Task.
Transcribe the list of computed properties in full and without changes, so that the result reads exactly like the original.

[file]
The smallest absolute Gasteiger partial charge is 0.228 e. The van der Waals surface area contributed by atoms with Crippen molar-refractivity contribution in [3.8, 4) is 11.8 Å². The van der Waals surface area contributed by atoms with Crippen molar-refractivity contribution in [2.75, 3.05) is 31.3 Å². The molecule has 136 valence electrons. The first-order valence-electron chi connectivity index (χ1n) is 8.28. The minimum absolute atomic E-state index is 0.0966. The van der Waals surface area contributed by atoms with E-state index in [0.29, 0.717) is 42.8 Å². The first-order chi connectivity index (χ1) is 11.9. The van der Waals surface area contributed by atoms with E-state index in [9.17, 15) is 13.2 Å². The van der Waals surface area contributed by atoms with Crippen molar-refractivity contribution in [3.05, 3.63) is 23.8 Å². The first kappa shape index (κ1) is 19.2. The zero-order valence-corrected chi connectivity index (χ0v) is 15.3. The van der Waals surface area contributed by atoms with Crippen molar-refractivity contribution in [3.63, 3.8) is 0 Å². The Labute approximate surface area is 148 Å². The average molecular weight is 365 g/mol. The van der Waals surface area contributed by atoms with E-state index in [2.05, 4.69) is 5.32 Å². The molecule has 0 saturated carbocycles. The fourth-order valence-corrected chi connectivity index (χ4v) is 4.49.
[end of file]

The smallest absolute Gasteiger partial charge is 0.228 e. The van der Waals surface area contributed by atoms with Crippen molar-refractivity contribution in [3.8, 4) is 11.8 Å². The van der Waals surface area contributed by atoms with Crippen molar-refractivity contribution in [2.75, 3.05) is 31.3 Å². The molecule has 136 valence electrons. The first-order valence-electron chi connectivity index (χ1n) is 8.28. The minimum absolute atomic E-state index is 0.0966. The van der Waals surface area contributed by atoms with E-state index in [0.29, 0.717) is 42.8 Å². The first-order chi connectivity index (χ1) is 11.9. The van der Waals surface area contributed by atoms with E-state index in [9.17, 15) is 13.2 Å². The van der Waals surface area contributed by atoms with Crippen molar-refractivity contribution in [3.05, 3.63) is 23.8 Å². The first kappa shape index (κ1) is 19.2. The zero-order valence-corrected chi connectivity index (χ0v) is 15.3. The van der Waals surface area contributed by atoms with Crippen molar-refractivity contribution in [3.63, 3.8) is 0 Å². The Labute approximate surface area is 148 Å². The average molecular weight is 365 g/mol. The van der Waals surface area contributed by atoms with E-state index in [2.05, 4.69) is 5.32 Å². The molecule has 0 saturated carbocycles. The fourth-order valence-corrected chi connectivity index (χ4v) is 4.49.